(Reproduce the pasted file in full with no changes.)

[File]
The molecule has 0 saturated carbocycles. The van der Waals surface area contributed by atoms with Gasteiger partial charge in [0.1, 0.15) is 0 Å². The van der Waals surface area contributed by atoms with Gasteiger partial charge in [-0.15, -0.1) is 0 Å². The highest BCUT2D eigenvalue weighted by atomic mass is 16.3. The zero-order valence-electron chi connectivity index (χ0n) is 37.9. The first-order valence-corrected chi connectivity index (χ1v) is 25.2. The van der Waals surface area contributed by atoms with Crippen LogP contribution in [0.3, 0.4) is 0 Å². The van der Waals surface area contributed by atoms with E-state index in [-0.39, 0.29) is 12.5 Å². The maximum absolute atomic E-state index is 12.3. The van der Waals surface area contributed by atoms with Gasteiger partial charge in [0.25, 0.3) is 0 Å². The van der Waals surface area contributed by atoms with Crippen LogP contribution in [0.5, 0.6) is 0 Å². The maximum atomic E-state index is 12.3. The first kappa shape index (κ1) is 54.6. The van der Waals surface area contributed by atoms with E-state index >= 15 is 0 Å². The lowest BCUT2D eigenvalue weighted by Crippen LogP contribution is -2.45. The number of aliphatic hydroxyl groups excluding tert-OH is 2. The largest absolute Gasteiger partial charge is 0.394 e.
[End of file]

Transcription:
The molecule has 0 saturated carbocycles. The van der Waals surface area contributed by atoms with Gasteiger partial charge in [0.1, 0.15) is 0 Å². The van der Waals surface area contributed by atoms with Gasteiger partial charge in [-0.15, -0.1) is 0 Å². The highest BCUT2D eigenvalue weighted by atomic mass is 16.3. The zero-order valence-electron chi connectivity index (χ0n) is 37.9. The first-order valence-corrected chi connectivity index (χ1v) is 25.2. The van der Waals surface area contributed by atoms with Crippen LogP contribution in [0.3, 0.4) is 0 Å². The van der Waals surface area contributed by atoms with E-state index in [-0.39, 0.29) is 12.5 Å². The maximum absolute atomic E-state index is 12.3. The van der Waals surface area contributed by atoms with Gasteiger partial charge in [0.25, 0.3) is 0 Å². The van der Waals surface area contributed by atoms with Crippen LogP contribution in [0.5, 0.6) is 0 Å². The maximum atomic E-state index is 12.3. The first kappa shape index (κ1) is 54.6. The van der Waals surface area contributed by atoms with E-state index >= 15 is 0 Å². The lowest BCUT2D eigenvalue weighted by Crippen LogP contribution is -2.45. The number of aliphatic hydroxyl groups excluding tert-OH is 2. The largest absolute Gasteiger partial charge is 0.394 e.